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Figure 3. C1q Expression in PBMC is associated with sputum smear AFB positivity and reduced after anti-TB treatment in PTB patients.

A) qRT-PCR assay of C1qA/B/C gene expression in PBMCs from sputum smear AFB negative (AFB-, n = 21) and positive PTB patients (AFB+, n = 143). B) Microarray and C) qRT-PCR assay of C1qA/B/C gene expression in PBMC from active PTB patients (n = 9) at 0, 3 and 6 months after initiation of anti-TB treatment. D) ELISA of C1qC concentration in the plasma of PTB patients (n = 14) at 0, 3, 6, and 12 months after initiation of anti-TB treatment. The means of C1qC concentration at 0, 3, 6, and 12 months after anti-TB treatment were 781.2±144.5, 626.3±177.8, 522.1±223.1 and 513.3±220.2 ng/ml, respectively. Differences between AFB- and AFB+ patients were compared with Unpaired t-test; C1q expression at different time points were compared with the one-way analysis of variance followed by Newman-Keuls multiple comparison test; P values are indicated. * P<0.05, ** P<0.01, *** P<0.001.

http://dx.doi.org/10.1371/journal.pone.0092340.g003

The results demonstrate that C1q expression is associated with active TB disease and suggest that resolution of infection/inflammation would lead to a reduction in C1q. To test this hypothesis, we monitored C1q expression in the peripheral blood of PTB by microarray analysis before and after anti-TB chemotherapy. As shown in Figure 3B, the levels of C1qA/B/C transcriptional signature determined by microarray declined 3 months after initiation of treatment. This finding was further confirmed by qRT-PCR (Fig. 3C), with C1qA/B/C mRNA expression being reduced to a background level by 3 and 6 months after initiation of treatment. A similar trend was also observed for plasma C1qC protein levels as determined by ELISA (Fig. 3D). This drop in C1q expression in peripheral blood supports the hypothesis that C1q expression is associated with active PTB disease.

C1q in Peripheral Blood is a Useful Marker for Distinguishing Active TB from LTBI

Distinguishing active TB from LTBI remains a challenge in the clinic. The finding that C1q is increased in active TB compared to LTBI samples suggests that C1q could be a useful marker to distinguish active TB from LTBI. To test this hypothesis, ROC analysis was performed to test the power of C1q to distinguish HC/LTBI from active TB. Importantly, we found that C1qA/B/C mRNA expression in PBMC had the power to distinguish TB from HC (Fig. 4A). Among three subcomponents, C1qC exhibited the strongest diagnostic power in discriminating active TB from LTBI (Fig. 4B). In addition, we also found that the C1qC protein levels in plasma also had the power to distinguish TB from HC and TB from LTBI (Fig. 4C)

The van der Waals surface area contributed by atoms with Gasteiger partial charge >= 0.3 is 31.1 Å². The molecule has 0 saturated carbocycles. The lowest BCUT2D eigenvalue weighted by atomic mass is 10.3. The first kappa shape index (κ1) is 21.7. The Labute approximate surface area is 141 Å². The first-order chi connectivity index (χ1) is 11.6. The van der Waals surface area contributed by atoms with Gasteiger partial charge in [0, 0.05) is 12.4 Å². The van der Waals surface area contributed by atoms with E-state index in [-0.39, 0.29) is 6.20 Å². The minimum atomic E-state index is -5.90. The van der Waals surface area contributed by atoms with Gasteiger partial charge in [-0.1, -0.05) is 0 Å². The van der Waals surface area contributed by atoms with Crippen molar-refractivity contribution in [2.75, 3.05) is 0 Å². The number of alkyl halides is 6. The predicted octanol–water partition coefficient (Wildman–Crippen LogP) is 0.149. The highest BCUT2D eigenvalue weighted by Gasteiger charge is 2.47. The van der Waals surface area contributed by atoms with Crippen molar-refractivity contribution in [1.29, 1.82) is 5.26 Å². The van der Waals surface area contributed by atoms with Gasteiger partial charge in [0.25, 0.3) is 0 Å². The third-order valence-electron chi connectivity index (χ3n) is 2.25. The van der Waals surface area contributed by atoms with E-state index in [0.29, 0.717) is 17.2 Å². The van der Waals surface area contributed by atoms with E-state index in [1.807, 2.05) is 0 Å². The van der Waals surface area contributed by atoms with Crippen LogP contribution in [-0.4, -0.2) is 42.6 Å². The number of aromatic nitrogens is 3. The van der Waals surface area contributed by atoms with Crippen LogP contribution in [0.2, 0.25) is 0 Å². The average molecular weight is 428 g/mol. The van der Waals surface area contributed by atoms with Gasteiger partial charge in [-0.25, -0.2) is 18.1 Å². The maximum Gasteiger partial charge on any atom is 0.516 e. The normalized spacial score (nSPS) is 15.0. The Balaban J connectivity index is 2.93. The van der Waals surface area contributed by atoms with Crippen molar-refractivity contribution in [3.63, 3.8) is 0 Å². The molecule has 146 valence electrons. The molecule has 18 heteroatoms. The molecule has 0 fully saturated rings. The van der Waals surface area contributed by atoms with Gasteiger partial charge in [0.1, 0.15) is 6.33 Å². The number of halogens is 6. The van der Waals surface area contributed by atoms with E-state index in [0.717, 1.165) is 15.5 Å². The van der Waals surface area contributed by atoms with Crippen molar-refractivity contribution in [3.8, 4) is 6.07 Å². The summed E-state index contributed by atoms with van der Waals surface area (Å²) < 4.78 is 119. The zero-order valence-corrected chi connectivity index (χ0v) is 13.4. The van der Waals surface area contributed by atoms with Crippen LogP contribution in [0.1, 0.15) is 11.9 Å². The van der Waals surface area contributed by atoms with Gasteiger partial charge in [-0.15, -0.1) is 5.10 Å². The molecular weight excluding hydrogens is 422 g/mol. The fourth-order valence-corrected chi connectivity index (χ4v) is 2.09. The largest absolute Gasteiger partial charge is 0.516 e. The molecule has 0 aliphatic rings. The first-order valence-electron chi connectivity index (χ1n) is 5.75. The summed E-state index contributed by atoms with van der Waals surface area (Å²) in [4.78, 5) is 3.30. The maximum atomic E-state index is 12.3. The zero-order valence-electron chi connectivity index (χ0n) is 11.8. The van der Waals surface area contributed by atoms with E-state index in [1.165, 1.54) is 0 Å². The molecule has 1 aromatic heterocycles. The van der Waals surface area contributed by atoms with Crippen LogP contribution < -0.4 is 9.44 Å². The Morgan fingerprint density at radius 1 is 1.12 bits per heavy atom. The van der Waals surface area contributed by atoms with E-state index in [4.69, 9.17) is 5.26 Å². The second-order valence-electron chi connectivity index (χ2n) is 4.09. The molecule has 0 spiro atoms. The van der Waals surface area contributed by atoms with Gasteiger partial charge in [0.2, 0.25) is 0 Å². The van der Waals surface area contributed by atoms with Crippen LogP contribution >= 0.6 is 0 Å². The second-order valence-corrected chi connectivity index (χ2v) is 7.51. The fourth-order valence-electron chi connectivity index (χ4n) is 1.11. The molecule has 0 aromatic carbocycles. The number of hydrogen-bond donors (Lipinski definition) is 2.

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Figure 4. C1q is a useful marker to distinguish active TB patients from HC and LTBI.

ROC analysis of the power of C1qA, C1q B, and C1qC mRNA to distinguish A) active TB from HC, and B) active TB from LTBI. C) ROC analysis of the power of C1qC protein levels in plasma from HC, LTBI and TB. AUC, area under curve. 95%CI, 95% confidence interval.

http://dx.doi.org/10.1371/journal.pone.0092340.g004

Increased C1q Expression at Sites of Active TB Disease Relative to Peripheral Blood

To compare C1q expression in blood and at the site of infection, we compared C1q expression in pleural fluid with that in parallel peripheral blood of patients with TB pleurisy. As shown in figure 5A, C1q A/B/C mRNA expressions were significantly higher in PFMC than in matched PBMC. To further validate this finding, we compared C1qA/B/C gene expression in BALF with that in paralleled peripheral blood from PTB patients. As seen for the PFMC, C1qA/B/C mRNA expression in cells isolated from BALF was significantly higher than the paralleled PBMC (Fig. 5B). Further, significantly higher C1qC protein level was found in pleural fluid or BALF than in matched plasma (Fig. 5C & 5D). Taken together, these findings indicate that C1q expression is significantly increased at the site of active TB and that this is reflected in peripheral blood.

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Figure 5. Increased C1q expression in the pleural fluid and BALF compared to matched PBMC from TB patients.

A) qRT-PCR assay of C1q A/B/C mRNA levels in PFMC and PBMC from the same TB patient (n = 15). B) qRT-PCR assay of C1q A/B/C mRNA levels in BALF cells and PBMC from the same TB patient (n = 7). C) ELISA of C1qC concentration in pleural fluid and plasma from the same TB patient (n = 15). D) ELISA of C1qC concentrations in BALF and plasma from the same TB patient (n = 7). Differences between groups were compared with paired t-test, P values are indicated. * P<0.05; ** P<0.01; *** P<0.001.

http://dx.doi.org/10.1371/journal.pone.0092340.g005

Increased C1qC level in Pleural Effusion Distinguishes TB from Non-TB Pleurisy